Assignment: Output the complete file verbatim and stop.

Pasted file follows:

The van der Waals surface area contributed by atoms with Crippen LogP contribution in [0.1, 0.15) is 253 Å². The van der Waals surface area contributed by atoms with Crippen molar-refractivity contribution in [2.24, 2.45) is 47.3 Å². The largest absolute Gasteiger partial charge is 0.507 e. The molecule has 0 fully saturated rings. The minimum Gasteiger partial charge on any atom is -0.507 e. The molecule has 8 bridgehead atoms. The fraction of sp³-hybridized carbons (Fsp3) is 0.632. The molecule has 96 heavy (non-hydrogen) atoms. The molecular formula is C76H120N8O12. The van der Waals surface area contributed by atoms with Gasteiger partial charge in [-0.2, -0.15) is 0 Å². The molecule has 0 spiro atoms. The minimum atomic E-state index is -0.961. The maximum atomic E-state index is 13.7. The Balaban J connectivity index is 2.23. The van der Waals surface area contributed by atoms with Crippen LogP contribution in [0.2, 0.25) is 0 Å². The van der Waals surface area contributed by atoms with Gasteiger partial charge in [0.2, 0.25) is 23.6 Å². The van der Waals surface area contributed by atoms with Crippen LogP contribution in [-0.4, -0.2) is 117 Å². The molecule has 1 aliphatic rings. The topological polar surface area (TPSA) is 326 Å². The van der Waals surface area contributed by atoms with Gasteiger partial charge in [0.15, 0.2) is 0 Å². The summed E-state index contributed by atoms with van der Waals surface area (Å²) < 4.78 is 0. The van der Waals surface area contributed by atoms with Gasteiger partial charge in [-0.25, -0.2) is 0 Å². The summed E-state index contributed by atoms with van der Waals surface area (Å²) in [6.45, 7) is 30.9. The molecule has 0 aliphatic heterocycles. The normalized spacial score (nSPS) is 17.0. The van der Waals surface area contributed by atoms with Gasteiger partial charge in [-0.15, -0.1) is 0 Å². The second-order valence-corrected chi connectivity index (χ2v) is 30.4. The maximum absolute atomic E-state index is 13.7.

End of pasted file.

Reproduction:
The van der Waals surface area contributed by atoms with Crippen LogP contribution in [0.1, 0.15) is 253 Å². The van der Waals surface area contributed by atoms with Crippen molar-refractivity contribution in [2.24, 2.45) is 47.3 Å². The largest absolute Gasteiger partial charge is 0.507 e. The molecule has 0 fully saturated rings. The minimum Gasteiger partial charge on any atom is -0.507 e. The molecule has 8 bridgehead atoms. The fraction of sp³-hybridized carbons (Fsp3) is 0.632. The molecule has 96 heavy (non-hydrogen) atoms. The molecular formula is C76H120N8O12. The van der Waals surface area contributed by atoms with Gasteiger partial charge in [-0.2, -0.15) is 0 Å². The molecule has 0 spiro atoms. The minimum atomic E-state index is -0.961. The maximum atomic E-state index is 13.7. The Balaban J connectivity index is 2.23. The van der Waals surface area contributed by atoms with Crippen LogP contribution in [0.2, 0.25) is 0 Å². The van der Waals surface area contributed by atoms with Gasteiger partial charge in [0.2, 0.25) is 23.6 Å². The van der Waals surface area contributed by atoms with Crippen LogP contribution in [-0.4, -0.2) is 117 Å². The molecule has 1 aliphatic rings. The topological polar surface area (TPSA) is 326 Å². The van der Waals surface area contributed by atoms with Gasteiger partial charge in [0.15, 0.2) is 0 Å². The summed E-state index contributed by atoms with van der Waals surface area (Å²) < 4.78 is 0. The van der Waals surface area contributed by atoms with Gasteiger partial charge in [-0.25, -0.2) is 0 Å². The summed E-state index contributed by atoms with van der Waals surface area (Å²) in [6.45, 7) is 30.9. The molecule has 0 aliphatic heterocycles. The normalized spacial score (nSPS) is 17.0. The van der Waals surface area contributed by atoms with Gasteiger partial charge in [-0.15, -0.1) is 0 Å². The second-order valence-corrected chi connectivity index (χ2v) is 30.4. The maximum absolute atomic E-state index is 13.7.